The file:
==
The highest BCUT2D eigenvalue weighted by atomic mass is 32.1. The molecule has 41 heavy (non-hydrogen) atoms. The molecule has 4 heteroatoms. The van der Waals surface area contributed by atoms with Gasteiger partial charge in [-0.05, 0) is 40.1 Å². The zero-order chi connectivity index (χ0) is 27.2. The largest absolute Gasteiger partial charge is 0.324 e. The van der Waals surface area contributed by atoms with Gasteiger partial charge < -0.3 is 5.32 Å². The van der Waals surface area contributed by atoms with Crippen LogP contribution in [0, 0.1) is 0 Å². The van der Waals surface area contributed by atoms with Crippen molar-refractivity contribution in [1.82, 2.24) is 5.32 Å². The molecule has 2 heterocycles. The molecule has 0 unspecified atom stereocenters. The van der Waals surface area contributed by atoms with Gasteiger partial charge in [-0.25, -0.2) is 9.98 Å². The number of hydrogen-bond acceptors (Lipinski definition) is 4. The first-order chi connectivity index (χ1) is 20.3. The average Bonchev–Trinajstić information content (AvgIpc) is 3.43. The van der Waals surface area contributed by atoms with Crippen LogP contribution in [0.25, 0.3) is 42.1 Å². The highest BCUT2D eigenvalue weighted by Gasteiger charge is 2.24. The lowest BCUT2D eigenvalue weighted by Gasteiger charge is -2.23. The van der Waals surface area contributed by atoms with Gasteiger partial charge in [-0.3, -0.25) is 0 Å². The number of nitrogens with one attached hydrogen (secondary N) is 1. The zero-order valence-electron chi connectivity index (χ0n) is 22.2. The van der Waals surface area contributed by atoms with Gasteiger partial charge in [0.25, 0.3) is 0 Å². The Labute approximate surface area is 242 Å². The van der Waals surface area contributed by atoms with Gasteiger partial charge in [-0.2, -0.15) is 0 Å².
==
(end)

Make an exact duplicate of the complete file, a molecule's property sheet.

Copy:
The highest BCUT2D eigenvalue weighted by atomic mass is 32.1. The molecule has 41 heavy (non-hydrogen) atoms. The molecule has 4 heteroatoms. The van der Waals surface area contributed by atoms with Gasteiger partial charge in [-0.05, 0) is 40.1 Å². The zero-order chi connectivity index (χ0) is 27.2. The largest absolute Gasteiger partial charge is 0.324 e. The van der Waals surface area contributed by atoms with Gasteiger partial charge < -0.3 is 5.32 Å². The van der Waals surface area contributed by atoms with Crippen LogP contribution in [0, 0.1) is 0 Å². The van der Waals surface area contributed by atoms with Crippen molar-refractivity contribution in [1.82, 2.24) is 5.32 Å². The molecule has 2 heterocycles. The molecule has 0 unspecified atom stereocenters. The van der Waals surface area contributed by atoms with Gasteiger partial charge in [-0.25, -0.2) is 9.98 Å². The number of hydrogen-bond acceptors (Lipinski definition) is 4. The first-order chi connectivity index (χ1) is 20.3. The average Bonchev–Trinajstić information content (AvgIpc) is 3.43. The van der Waals surface area contributed by atoms with Crippen LogP contribution in [0.25, 0.3) is 42.1 Å². The highest BCUT2D eigenvalue weighted by Gasteiger charge is 2.24. The lowest BCUT2D eigenvalue weighted by Gasteiger charge is -2.23. The van der Waals surface area contributed by atoms with Gasteiger partial charge in [-0.3, -0.25) is 0 Å². The number of nitrogens with one attached hydrogen (secondary N) is 1. The zero-order valence-electron chi connectivity index (χ0n) is 22.2. The van der Waals surface area contributed by atoms with Gasteiger partial charge in [0.25, 0.3) is 0 Å². The Labute approximate surface area is 242 Å². The van der Waals surface area contributed by atoms with Gasteiger partial charge in [-0.2, -0.15) is 0 Å².